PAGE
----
Menstrual cups and toxic shock revisited - Infectious Thoughts

Apr 29, 2018

Last week a new lab-based study came out, about menstrual cups, tampons, and toxic shock syndrome (1). In this post, microbiologist Siouxsie Wiles reflects on the various responses she’s had to her blog about the study.  If you need reminding, toxic shock syndrome is one of the bogey-men every menstruating teen is warned about – a very rare complication of a bacterial infection that can quickly result in organ failure and death. Journalists were soon calling me, asking what the study meant. They all wanted to know, are menstrual cups more dangerous than tampons? As usual, the answer was a little more complicated than a simple yes or no. As a microbiologist, one of the main conclusions I drew from the study was that people who use menstrual cups would be better off cleaning them more rigorously and more … Read More

Menstrual cups and toxic shock: no need for panic but rinsing is not enough! - Infectious Thoughts

Apr 25, 2018

A new study shows that menstrual cups and cotton tampons may not be as safe as people are being led to believe.   Diva, Fleur, JuJu, Kiko, Lunette, Me Luna, Mooncup, My Cup, Sckoon, Tāti, Wā, Yuuki. All cutesy names for the same thing: the menstrual cup – a ‘cup’ people insert into their vagina to collect blood during their period. Once the cup is full, it’s removed, emptied, given a rinse and popped back in. I have to admit that the very idea of a menstrual cup completely freaks me out. I blame the many hours I spent either sitting in microbiology lectures as an undergraduate or teaching students about nasty microbes as a university lecturer. Because I now know far too much about the (admittedly very rare but pretty deadly) bacterial disease toxic shock syndrome, as well as … Read More

It’s time for academics to stand up against bad science - Infectious Thoughts

Jan 12, 2018

Shocking revelations around a clinical trial of a new tuberculosis vaccine are just the tip of the iceberg. Maintaining public trust in science depends on open science. Ten years ago, Dr Ben Goldacre published Bad Science, a book described by The Economist as “a fine lesson in how to skewer the enemies of reason and the peddlers of cant and half-truths”. In his book, Goldacre slams the bull-shitters who misuse science, taking aim at detoxing and ‘brain gyms’, as well as ‘magical water’ homeopaths and pill-pushing fake PhD-holding nutritionists. Scientists like me shouted with glee. Goldacre followed that with Bad Pharma in 2012, subtitled ‘How medicine is broken, and how we can fix it’. The book revealed how the pharmaceutical industry manipulates drug trials, buries data it doesn’t like, and misleads … Read More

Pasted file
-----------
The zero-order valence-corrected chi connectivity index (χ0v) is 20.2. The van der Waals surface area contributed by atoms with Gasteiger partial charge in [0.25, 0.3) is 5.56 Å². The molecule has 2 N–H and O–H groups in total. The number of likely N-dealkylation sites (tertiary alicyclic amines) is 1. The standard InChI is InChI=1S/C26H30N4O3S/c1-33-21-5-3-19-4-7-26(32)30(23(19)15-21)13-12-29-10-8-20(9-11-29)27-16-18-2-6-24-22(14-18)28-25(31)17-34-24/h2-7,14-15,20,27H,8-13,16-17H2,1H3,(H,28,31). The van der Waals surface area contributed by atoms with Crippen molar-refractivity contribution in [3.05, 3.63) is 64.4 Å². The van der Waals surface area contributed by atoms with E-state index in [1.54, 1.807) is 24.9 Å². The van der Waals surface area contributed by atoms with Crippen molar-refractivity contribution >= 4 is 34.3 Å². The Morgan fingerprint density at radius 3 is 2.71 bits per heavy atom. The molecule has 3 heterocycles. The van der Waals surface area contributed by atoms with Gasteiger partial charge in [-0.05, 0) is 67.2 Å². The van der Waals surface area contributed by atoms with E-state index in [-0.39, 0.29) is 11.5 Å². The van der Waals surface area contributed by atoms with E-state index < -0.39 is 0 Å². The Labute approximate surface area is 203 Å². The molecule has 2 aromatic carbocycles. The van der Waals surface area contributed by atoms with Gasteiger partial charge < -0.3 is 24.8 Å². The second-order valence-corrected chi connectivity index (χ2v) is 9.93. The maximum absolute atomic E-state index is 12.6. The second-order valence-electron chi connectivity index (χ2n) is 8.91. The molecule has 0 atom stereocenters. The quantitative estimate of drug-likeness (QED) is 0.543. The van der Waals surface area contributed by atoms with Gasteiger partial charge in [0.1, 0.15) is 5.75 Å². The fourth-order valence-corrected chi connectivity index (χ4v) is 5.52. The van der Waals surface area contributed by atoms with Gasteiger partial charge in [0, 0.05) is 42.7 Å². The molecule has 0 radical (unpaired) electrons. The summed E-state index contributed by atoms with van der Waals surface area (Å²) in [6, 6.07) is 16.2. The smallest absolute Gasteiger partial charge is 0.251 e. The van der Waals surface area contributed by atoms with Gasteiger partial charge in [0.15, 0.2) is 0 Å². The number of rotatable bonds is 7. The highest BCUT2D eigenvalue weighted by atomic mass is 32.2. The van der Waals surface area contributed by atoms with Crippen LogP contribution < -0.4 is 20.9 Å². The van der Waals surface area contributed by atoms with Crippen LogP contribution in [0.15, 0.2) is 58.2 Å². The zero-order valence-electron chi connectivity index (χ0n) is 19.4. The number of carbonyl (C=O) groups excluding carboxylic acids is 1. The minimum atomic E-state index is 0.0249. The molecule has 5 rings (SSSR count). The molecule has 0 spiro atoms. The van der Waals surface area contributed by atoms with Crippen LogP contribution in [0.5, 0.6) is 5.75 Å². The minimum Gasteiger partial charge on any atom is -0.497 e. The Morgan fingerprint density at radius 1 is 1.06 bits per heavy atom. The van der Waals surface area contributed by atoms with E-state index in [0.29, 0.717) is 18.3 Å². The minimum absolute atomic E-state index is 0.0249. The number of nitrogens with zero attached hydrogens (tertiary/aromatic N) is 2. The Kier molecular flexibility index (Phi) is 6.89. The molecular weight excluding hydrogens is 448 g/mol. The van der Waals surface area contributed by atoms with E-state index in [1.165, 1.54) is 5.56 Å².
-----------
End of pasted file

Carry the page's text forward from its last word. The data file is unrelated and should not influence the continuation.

An open letter to the people of Whakatane (and the rest of Aotearoa New Zealand)* - Infectious Thoughts

Jul 02, 2017

As a parent, I know what it’s like to worry about whether you are doing the right thing for your child. When my daughter was born, I couldn’t quite believe that after just a few days in hospital we’d be going home in sole charge of a small infant. Didn’t they realise we were unqualified?! Aside from giving her a name she wouldn’t hate us for, one of the first decisions we had to make was whether we would get our precious two-day old baby vaccinated against TB, a nasty bacterial lung disease that was prevalent in the part of London where we lived. As it turns out, I’m a scientist, and TB is one of the diseases I study. But even though I knew what the TB bacterium does to the human body, and just how safe the vaccine … Read More